Accessible information in symmetric quantum channels
Kwek, Leong Chuan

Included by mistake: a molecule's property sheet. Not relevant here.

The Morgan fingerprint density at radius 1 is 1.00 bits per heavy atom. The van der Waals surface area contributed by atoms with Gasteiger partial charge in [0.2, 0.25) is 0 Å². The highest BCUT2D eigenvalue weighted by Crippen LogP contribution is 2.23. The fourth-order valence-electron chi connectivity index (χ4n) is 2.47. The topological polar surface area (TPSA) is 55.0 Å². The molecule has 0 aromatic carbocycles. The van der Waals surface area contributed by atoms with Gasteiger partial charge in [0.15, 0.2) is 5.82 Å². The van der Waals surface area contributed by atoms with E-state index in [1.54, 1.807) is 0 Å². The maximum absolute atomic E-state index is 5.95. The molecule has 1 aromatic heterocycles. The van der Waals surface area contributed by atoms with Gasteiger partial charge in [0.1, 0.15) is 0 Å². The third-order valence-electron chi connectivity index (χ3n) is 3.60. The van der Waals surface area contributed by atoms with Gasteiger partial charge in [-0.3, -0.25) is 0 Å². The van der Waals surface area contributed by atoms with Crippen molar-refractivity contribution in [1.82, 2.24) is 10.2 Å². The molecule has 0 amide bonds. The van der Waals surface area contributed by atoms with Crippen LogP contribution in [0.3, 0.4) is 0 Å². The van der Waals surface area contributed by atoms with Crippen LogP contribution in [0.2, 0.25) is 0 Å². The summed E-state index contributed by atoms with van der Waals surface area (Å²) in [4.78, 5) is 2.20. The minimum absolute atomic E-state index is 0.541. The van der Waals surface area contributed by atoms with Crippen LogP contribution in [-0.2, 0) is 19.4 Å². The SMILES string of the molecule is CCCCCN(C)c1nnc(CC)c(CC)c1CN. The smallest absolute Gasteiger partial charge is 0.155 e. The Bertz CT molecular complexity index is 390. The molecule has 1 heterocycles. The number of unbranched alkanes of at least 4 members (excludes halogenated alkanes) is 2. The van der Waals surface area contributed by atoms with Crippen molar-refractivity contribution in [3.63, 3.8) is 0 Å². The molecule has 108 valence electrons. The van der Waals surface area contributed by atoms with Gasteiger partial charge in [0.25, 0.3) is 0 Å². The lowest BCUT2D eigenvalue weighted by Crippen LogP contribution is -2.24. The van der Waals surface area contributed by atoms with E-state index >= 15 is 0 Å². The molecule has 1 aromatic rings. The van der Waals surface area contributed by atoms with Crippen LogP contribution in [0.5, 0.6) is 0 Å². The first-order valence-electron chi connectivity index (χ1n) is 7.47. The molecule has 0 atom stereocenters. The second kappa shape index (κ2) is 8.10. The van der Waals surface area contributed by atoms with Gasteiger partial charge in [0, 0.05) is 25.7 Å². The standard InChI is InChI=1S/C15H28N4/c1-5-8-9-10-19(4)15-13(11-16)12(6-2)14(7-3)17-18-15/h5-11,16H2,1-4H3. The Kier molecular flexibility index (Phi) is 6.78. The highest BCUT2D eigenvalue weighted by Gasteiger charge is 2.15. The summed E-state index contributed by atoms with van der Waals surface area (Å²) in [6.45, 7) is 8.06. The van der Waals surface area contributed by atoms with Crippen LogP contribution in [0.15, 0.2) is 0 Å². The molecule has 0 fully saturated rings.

This thesis is a study of how information theory can be used to analyse and interpret quantum mechanical systems, specifically, systems that are being used for information processing and communication tasks. Quantum information science is a relatively new field, and it has only been recently that we have started to look at using quantum mechanical systems to accomplish information processing tasks that are not possible using classical systems. As this method of information processing is a relatively new paradigm, there are many possibilities for new algorithms and discoveries in this area of computing. The application of information theory towards the analysis and description of quantum mechanical systems yields new interesting results - it can even be argued that information theory provides a natural and intuitive way to intepret quantum mechanics, as correlations and measurement outcomes in quantum processes can be described using information theory. Chapter 1 is an introduction to the strange new world of quantum mechanics and takes a brief look at one of the applications of quantum information science in quantum cryptography. A mathematical overview of the postulates and framework that quantum mechanics is built on is presented in Chapter 2. Chapter 3 is a brief study of classical information theory and some of the fundamental concepts and ideas that form the crux of the subject. In Chapter 4, we present the main results of the thesis by taking a look at an optimal measurement scheme that improves on previous schemes by allowing us to extract the maximal amount of information from states in a quantum channel of specific geometry. The findings have an impact on various other areas of the field, including security analysis of quantum cryptographic protocols and building better quantum cloning machines.